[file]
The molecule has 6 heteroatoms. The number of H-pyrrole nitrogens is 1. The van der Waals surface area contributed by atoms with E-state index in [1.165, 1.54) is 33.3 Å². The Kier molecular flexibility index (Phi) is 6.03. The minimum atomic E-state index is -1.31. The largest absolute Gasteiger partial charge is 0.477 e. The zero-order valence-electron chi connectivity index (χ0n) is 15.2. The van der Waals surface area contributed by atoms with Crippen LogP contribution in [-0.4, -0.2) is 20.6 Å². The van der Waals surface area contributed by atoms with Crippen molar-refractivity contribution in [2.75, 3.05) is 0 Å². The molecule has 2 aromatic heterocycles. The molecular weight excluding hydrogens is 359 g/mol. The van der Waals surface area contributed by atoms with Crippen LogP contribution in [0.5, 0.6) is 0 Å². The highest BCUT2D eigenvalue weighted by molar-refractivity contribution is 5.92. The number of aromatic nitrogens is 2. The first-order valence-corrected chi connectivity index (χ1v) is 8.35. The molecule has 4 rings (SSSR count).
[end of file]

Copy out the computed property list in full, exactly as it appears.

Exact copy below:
The molecule has 6 heteroatoms. The number of H-pyrrole nitrogens is 1. The van der Waals surface area contributed by atoms with E-state index in [1.165, 1.54) is 33.3 Å². The Kier molecular flexibility index (Phi) is 6.03. The minimum atomic E-state index is -1.31. The largest absolute Gasteiger partial charge is 0.477 e. The zero-order valence-electron chi connectivity index (χ0n) is 15.2. The van der Waals surface area contributed by atoms with Crippen LogP contribution in [-0.4, -0.2) is 20.6 Å². The van der Waals surface area contributed by atoms with Crippen molar-refractivity contribution in [2.75, 3.05) is 0 Å². The molecule has 2 aromatic heterocycles. The molecular weight excluding hydrogens is 359 g/mol. The van der Waals surface area contributed by atoms with Crippen LogP contribution in [0.5, 0.6) is 0 Å². The highest BCUT2D eigenvalue weighted by molar-refractivity contribution is 5.92. The number of aromatic nitrogens is 2. The first-order valence-corrected chi connectivity index (χ1v) is 8.35. The molecule has 4 rings (SSSR count).